QUESTION SUBMITTTED BY SENATOR HARRY REID
CHRONIC FATIGUE SYNDROME
Question. Nevadans seeking Social Security disability benefits for Chronic Fatigue Syndrome have experienced many difficulties obtaining them, which has resulted in a lot of constituent complaints to my State offices. The Subcommittee on Appropriations asked SSA for a report, by the end of the first quarter of this fiscal year, on disability matters related to chronic fatigue syndrome. Has this report been issued? Can you summarize this report for us?
Answer. The report on chronic fatigue syndrome (CFS) was forwarded to the Committee on March 15, 1991. The report summarizes the medical community's knowledge about this condition, While a number of research initiatives are underway to determine the underlying reasons and causes for the varied manifestations of the disorder, the etiology and pathology of the disorder have not yet been established. Also, there is no standard laboratory test currently available that is specific for the diagnosis of CFS.
Because symptoms alone are insufficient to establish disability : under the law, CFS cases are being carefully adjudicated on a caseby-case basis using the totality of the available evidence-.
including a thorough evaluation of the claimant's clinical course and the impact of the disorder on his or her functional capabilities.
The report summarizes SSA's initiatives, including updates of our guidelines for adjudicating such cases and refresher training given to the disability adjudicators who process these cases, and cites our cooperative ventures with other health agencies and the special internal review initiative scheduled for completion this spring.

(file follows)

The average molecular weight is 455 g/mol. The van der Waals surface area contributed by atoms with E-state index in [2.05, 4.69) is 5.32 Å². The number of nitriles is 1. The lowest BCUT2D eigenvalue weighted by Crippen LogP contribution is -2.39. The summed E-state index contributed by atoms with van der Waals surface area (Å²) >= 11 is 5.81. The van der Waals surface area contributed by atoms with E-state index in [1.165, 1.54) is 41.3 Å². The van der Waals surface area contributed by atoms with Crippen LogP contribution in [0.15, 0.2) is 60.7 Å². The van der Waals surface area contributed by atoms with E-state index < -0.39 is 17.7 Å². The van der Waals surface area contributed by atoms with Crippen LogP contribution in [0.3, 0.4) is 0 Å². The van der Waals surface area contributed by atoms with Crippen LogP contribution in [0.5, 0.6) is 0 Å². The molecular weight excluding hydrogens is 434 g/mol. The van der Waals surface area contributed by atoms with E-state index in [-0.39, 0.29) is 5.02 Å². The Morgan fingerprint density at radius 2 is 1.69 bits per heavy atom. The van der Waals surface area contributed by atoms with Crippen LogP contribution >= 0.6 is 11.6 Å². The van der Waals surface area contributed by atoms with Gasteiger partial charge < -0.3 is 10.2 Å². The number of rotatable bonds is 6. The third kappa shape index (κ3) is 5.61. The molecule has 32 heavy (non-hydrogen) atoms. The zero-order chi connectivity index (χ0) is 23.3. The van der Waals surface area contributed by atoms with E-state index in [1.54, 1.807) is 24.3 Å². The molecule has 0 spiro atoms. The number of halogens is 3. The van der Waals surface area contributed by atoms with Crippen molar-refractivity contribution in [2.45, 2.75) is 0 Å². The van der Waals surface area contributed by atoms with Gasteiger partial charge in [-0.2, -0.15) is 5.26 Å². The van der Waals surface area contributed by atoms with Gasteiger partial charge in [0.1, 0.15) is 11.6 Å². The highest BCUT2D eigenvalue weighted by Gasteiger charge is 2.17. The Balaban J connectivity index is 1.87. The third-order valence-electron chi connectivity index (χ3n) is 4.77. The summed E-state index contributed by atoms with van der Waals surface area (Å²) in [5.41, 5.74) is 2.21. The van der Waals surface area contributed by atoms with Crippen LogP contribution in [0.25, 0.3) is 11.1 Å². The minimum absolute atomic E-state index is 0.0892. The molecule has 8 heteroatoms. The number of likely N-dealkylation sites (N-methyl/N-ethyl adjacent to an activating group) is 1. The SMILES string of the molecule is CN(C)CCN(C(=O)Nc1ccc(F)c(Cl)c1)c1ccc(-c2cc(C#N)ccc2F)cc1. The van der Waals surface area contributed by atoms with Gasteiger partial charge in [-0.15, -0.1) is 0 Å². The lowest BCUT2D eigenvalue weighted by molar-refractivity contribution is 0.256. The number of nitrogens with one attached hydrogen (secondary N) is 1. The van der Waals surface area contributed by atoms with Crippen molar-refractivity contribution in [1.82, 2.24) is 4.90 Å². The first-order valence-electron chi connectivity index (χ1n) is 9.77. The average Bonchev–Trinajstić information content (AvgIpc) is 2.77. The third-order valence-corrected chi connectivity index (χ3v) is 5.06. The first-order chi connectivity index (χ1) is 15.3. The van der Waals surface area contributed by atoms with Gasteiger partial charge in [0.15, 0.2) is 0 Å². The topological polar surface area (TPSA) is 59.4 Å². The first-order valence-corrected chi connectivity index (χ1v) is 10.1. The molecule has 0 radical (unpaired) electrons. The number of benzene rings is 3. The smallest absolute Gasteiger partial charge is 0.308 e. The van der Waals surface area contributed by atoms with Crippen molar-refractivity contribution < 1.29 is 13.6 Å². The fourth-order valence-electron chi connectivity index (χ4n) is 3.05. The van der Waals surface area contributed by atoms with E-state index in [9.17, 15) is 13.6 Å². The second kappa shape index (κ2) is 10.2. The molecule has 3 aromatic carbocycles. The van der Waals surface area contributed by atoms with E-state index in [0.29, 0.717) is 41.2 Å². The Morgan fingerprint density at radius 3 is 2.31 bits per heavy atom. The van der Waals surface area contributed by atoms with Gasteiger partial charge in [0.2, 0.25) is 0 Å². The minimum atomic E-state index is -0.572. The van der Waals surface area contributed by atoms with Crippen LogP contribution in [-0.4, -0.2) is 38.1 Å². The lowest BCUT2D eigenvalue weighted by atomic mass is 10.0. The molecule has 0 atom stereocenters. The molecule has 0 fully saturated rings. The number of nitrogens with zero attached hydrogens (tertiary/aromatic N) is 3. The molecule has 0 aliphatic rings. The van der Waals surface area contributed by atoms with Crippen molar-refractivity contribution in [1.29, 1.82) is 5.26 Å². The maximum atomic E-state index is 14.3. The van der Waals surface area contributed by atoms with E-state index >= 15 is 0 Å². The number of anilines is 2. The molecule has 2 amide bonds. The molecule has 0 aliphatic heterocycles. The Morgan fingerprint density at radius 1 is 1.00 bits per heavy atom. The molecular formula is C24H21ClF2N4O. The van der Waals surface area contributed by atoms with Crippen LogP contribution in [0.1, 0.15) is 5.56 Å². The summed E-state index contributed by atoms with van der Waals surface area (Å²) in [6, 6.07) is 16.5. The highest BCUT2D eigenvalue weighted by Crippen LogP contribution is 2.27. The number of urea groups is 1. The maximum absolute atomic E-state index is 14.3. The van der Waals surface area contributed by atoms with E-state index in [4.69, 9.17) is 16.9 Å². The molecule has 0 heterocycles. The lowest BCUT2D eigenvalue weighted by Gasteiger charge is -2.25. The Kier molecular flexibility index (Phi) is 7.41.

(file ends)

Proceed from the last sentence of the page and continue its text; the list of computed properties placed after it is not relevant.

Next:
SUBCOMMITTEE RECESS Senator HARKIN. Thank you. The subcommittee will stand in recess until 10 a.m., Tuesday, March 12, when we will meet in SD192 to hear from the Office of the Assistant Secretary for Health, Agency for Health Care Policy and Research, and Centers for Disease Control.
[Whereupon, at 4:04 p.m., Thursday, March 7, the subcommittee was recessed, to reconvene at 1 p.m., Tuesday, March 12.)
DEPARTMENTS OF LABOR, HEALTH AND HUMAN SERVICES, AND EDUCATION, AND RELATED AGENCIES APPROPRIATIONS FOR FISCAL YEAR 1992
TUESDAY, MARCH 12, 1991
Washington, DC. The subcommittee met at 10:07 a.m., in room SD-192, Dirksen Senate Office Building, Hon. Tom Harkin (chairman) presiding.
Present: Senators Harkin, Bumpers, Adams, Specter, and Stevens.
DEPARTMENT OF HEALTH AND HUMAN SERVICES
OFFICE OF THE ASSISTANT SECRETARY FOR HEALTH STATEMENT OF DR. JAMES O. MASON, ASSISTANT SECRETARY ACCOMPANIED BY:
J. MICHAEL MCGINNIS, M.D., DEPUTY ASSISTANT SECRETARY FOR
HEALTH (DISEASE PREVENTION AND HEALTH PROMOTION) WILLIAM R. ARCHER, M.D., DEPUTY ASSISTANT SECRETARY FOR
POPULATION AFFAIRS WILLIAM A. ROBINSON, M.D., M.P.H., DIRECTOR, OFFICE OF MINOR.
ITY HEALTH KENNETH J. BART, M.D., M.P.H., DEPUTY DIRECTOR, NATIONAL
VACCINE PROGRAM ANTHONY L. ITTEILAG, DEPUTY ASSISTANT SECRETARY FOR
HEALTH MANAGEMENT OPERATIONS W. HARELL LITTLE, DIRECTOR, DIVISION OF PUBLIC HEALTH
SERVICE BUDGET DENNIS P. WILLIAMS, DEPUTY ASSISTANT SECRETARY, BUDGET, DEPARTMENT OF HEALTH AND HUMAN SERVICES
OPENING REMARKS OF SENATOR HARKIN Senator HARKIN. Good morning. The Appropriations Subcommittee on Labor, Health and Human Services, and Education will come to order. I apologize to all of you for being a little late this morning.
This morning we will hear testimony first from Dr. James Mason, Assistant Secretary for Health concerning the 1992 budget request for the Public Health Service. He will be followed by Dr. J. Jarrett Clinton from the Agency for Health Care Policy and Re